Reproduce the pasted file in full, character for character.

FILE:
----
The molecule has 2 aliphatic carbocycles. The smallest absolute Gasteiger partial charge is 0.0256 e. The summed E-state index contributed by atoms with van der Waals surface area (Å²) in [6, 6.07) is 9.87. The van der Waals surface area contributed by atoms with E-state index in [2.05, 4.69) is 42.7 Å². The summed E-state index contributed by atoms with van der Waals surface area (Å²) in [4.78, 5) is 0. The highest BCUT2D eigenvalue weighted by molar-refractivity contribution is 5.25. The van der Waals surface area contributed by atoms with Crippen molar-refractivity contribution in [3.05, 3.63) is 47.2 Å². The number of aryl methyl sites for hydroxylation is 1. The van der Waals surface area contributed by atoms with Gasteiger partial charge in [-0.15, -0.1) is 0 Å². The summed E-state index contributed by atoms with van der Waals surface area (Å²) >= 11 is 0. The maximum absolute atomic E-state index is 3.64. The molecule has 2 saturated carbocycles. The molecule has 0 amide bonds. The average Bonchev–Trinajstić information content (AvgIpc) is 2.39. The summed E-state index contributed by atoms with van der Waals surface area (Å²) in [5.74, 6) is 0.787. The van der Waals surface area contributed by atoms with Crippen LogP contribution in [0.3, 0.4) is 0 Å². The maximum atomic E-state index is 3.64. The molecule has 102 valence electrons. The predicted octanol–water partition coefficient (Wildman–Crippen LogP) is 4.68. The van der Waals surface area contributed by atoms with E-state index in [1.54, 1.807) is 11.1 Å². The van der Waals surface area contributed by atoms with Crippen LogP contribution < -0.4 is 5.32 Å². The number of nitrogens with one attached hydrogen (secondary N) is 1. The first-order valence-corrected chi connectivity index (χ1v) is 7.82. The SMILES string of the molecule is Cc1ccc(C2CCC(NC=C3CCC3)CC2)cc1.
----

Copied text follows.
The molecule has 2 aliphatic carbocycles. The smallest absolute Gasteiger partial charge is 0.0256 e. The summed E-state index contributed by atoms with van der Waals surface area (Å²) in [6, 6.07) is 9.87. The van der Waals surface area contributed by atoms with E-state index in [2.05, 4.69) is 42.7 Å². The summed E-state index contributed by atoms with van der Waals surface area (Å²) in [4.78, 5) is 0. The highest BCUT2D eigenvalue weighted by molar-refractivity contribution is 5.25. The van der Waals surface area contributed by atoms with Crippen molar-refractivity contribution in [3.05, 3.63) is 47.2 Å². The number of aryl methyl sites for hydroxylation is 1. The van der Waals surface area contributed by atoms with Gasteiger partial charge in [-0.15, -0.1) is 0 Å². The summed E-state index contributed by atoms with van der Waals surface area (Å²) >= 11 is 0. The maximum absolute atomic E-state index is 3.64. The molecule has 2 saturated carbocycles. The molecule has 0 amide bonds. The average Bonchev–Trinajstić information content (AvgIpc) is 2.39. The summed E-state index contributed by atoms with van der Waals surface area (Å²) in [5.74, 6) is 0.787. The van der Waals surface area contributed by atoms with Crippen LogP contribution in [0.3, 0.4) is 0 Å². The maximum atomic E-state index is 3.64. The molecule has 102 valence electrons. The predicted octanol–water partition coefficient (Wildman–Crippen LogP) is 4.68. The van der Waals surface area contributed by atoms with E-state index in [1.54, 1.807) is 11.1 Å². The van der Waals surface area contributed by atoms with Crippen LogP contribution < -0.4 is 5.32 Å². The number of nitrogens with one attached hydrogen (secondary N) is 1. The first-order valence-corrected chi connectivity index (χ1v) is 7.82. The SMILES string of the molecule is Cc1ccc(C2CCC(NC=C3CCC3)CC2)cc1.